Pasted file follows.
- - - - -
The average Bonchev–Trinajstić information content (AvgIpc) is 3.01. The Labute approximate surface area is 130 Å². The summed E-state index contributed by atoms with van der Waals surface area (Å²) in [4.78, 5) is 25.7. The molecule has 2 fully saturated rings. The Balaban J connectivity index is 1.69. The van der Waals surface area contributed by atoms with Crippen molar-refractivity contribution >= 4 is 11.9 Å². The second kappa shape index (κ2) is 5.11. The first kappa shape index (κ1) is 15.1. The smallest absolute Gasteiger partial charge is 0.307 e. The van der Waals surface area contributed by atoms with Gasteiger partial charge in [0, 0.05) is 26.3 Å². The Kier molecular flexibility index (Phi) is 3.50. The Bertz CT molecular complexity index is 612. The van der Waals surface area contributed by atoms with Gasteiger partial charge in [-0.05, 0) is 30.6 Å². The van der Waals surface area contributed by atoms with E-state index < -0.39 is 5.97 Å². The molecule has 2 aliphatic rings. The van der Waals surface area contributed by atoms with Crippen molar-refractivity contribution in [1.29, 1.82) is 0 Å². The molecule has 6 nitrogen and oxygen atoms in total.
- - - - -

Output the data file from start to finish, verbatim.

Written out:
The average Bonchev–Trinajstić information content (AvgIpc) is 3.01. The Labute approximate surface area is 130 Å². The summed E-state index contributed by atoms with van der Waals surface area (Å²) in [4.78, 5) is 25.7. The molecule has 2 fully saturated rings. The Balaban J connectivity index is 1.69. The van der Waals surface area contributed by atoms with Crippen molar-refractivity contribution >= 4 is 11.9 Å². The second kappa shape index (κ2) is 5.11. The first kappa shape index (κ1) is 15.1. The smallest absolute Gasteiger partial charge is 0.307 e. The van der Waals surface area contributed by atoms with Gasteiger partial charge in [0, 0.05) is 26.3 Å². The Kier molecular flexibility index (Phi) is 3.50. The Bertz CT molecular complexity index is 612. The van der Waals surface area contributed by atoms with Gasteiger partial charge in [-0.05, 0) is 30.6 Å². The van der Waals surface area contributed by atoms with E-state index < -0.39 is 5.97 Å². The molecule has 2 aliphatic rings. The van der Waals surface area contributed by atoms with Crippen molar-refractivity contribution in [1.29, 1.82) is 0 Å². The molecule has 6 nitrogen and oxygen atoms in total.